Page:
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ERIC Number: EJ821230
Record Type: Journal
Publication Date: 2005-Apr
Pages: 12
Abstractor: As Provided
Reference Count: 22
ISBN: N/A
ISSN: ISSN-1464-7893
The Critical and the Appreciative Attitudes to Dance in Education
Curl, Gordon
Research in Dance Education, v6 n1-2 p53-64 Apr 2005
-This paper was presented to the VII Commonwealth and International Conference on Sport, Physical Education, Recreation and Dance in Brisbane in 1982 (1200 delegates) and was subsequently published in Volume 1 (Dance) of the Conference Proceedings by the Department of Human Movement Studies, University of Queensland Australia. The Conference (which preceded the '82 Commonwealth Games) addressed a wide range of topics, published in seven volumes. The dance volume covered scientific aspects of dance, dance, styles, notation, computer, choreography, historical, educational, social, philosophical, community, theatre and therapeutic aspects of dance Conference. Faculty consisted of speakers world-wide and included a number of contributors from the UK, including Gordon Curl and Professor David Best, both addressing philosophical issues. The critical and appreciative attitudes to the arts are seen to be logically and psychologically incompatible--the critical attitude assumes a detached impersonal approach whilst the appreciative requires an intimate and involved relationship with works of art. In so far as dance teachers are both "critics" and "appreciators" they share the dilemma which has plagued philosophical aesthetics since the time of Kant. The academic pressures to which the arts in education have been subjected are to be resisted in so far as they detract and diminish aesthetic experience. A more moderate critical approach is to be found in aesthetic perception theory but its restriction of the aesthetic to the discrimination of perceived qualities in the dance does not satisfy the appreciative approach. Central to the appreciative approach is imaginative involvement; this, in terms of dance, brings into play empathic, animistic, participatory, identificatory and other forms of imagination, the spectator becomes implicated imaginatively in the dance. The sceptical intellect derides the appreciative approach for its subjectivity but this is countered by the claim that imaginative thought can be developed into commentary, thus coupling the critical and the appreciative in an alliance beneficial to dance education.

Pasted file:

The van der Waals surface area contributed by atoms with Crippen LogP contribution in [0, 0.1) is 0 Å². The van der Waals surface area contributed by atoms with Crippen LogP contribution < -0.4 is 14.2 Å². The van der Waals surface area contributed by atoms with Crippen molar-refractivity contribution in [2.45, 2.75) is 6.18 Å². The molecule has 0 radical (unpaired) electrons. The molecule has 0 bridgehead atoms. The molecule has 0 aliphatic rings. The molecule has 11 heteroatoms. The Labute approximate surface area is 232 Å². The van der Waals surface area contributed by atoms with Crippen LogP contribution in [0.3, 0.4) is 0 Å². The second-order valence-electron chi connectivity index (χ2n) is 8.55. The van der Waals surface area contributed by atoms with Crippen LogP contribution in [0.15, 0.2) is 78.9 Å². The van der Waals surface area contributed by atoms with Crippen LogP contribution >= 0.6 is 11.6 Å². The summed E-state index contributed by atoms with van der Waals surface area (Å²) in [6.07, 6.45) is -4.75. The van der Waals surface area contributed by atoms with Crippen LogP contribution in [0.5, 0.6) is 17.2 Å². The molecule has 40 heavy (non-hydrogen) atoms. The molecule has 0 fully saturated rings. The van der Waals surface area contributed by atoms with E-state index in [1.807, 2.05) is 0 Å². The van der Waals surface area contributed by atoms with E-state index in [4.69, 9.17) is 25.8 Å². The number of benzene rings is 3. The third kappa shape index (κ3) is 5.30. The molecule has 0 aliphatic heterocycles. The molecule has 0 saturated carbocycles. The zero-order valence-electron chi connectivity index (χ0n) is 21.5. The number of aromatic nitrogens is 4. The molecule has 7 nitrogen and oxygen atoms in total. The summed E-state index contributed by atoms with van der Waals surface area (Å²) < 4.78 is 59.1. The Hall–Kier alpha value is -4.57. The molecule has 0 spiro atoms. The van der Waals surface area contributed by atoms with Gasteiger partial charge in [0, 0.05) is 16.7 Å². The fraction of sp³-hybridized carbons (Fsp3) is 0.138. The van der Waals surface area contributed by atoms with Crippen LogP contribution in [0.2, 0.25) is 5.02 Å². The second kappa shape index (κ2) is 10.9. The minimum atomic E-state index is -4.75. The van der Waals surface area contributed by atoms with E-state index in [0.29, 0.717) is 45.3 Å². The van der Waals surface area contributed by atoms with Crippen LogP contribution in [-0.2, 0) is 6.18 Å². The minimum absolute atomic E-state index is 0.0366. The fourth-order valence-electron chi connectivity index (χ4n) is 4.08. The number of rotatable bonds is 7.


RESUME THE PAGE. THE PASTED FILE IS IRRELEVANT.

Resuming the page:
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Publication Type: Journal Articles; Opinion Papers
Education Level: N/A
Audience: N/A
Language: English
Sponsor: N/A
Authoring Institution: N/A
Identifiers - Location: United Kingdom